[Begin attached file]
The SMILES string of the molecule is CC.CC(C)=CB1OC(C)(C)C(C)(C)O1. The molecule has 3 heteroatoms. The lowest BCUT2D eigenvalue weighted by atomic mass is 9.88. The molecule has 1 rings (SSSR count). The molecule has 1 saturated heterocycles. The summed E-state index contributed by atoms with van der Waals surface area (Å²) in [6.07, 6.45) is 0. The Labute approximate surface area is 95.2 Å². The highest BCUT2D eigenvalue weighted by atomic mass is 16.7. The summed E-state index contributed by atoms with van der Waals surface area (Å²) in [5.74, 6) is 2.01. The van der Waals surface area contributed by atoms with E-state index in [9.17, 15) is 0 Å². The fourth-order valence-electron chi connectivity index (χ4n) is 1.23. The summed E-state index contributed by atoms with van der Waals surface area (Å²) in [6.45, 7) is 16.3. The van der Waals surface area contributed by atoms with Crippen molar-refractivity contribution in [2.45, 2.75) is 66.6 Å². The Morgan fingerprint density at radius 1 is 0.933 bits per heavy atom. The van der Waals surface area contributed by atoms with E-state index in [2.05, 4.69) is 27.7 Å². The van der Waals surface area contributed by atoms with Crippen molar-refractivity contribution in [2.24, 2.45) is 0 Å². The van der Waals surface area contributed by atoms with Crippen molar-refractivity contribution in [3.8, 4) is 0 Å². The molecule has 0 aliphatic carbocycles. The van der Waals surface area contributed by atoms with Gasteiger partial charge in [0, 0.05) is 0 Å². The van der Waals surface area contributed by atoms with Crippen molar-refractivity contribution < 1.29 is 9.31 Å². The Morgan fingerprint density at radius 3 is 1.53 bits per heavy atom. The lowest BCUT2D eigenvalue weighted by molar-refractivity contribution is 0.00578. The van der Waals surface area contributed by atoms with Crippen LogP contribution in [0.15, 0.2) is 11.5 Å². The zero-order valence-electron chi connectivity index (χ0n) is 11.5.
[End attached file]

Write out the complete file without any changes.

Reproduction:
The SMILES string of the molecule is CC.CC(C)=CB1OC(C)(C)C(C)(C)O1. The molecule has 3 heteroatoms. The lowest BCUT2D eigenvalue weighted by atomic mass is 9.88. The molecule has 1 rings (SSSR count). The molecule has 1 saturated heterocycles. The summed E-state index contributed by atoms with van der Waals surface area (Å²) in [6.07, 6.45) is 0. The Labute approximate surface area is 95.2 Å². The highest BCUT2D eigenvalue weighted by atomic mass is 16.7. The summed E-state index contributed by atoms with van der Waals surface area (Å²) in [5.74, 6) is 2.01. The van der Waals surface area contributed by atoms with E-state index in [9.17, 15) is 0 Å². The fourth-order valence-electron chi connectivity index (χ4n) is 1.23. The summed E-state index contributed by atoms with van der Waals surface area (Å²) in [6.45, 7) is 16.3. The van der Waals surface area contributed by atoms with Crippen molar-refractivity contribution in [2.45, 2.75) is 66.6 Å². The Morgan fingerprint density at radius 1 is 0.933 bits per heavy atom. The van der Waals surface area contributed by atoms with E-state index in [2.05, 4.69) is 27.7 Å². The van der Waals surface area contributed by atoms with Crippen molar-refractivity contribution in [2.24, 2.45) is 0 Å². The van der Waals surface area contributed by atoms with Crippen molar-refractivity contribution in [3.8, 4) is 0 Å². The molecule has 0 aliphatic carbocycles. The van der Waals surface area contributed by atoms with Gasteiger partial charge in [0, 0.05) is 0 Å². The van der Waals surface area contributed by atoms with Crippen molar-refractivity contribution < 1.29 is 9.31 Å². The Morgan fingerprint density at radius 3 is 1.53 bits per heavy atom. The lowest BCUT2D eigenvalue weighted by molar-refractivity contribution is 0.00578. The van der Waals surface area contributed by atoms with Crippen LogP contribution in [0.15, 0.2) is 11.5 Å². The zero-order valence-electron chi connectivity index (χ0n) is 11.5.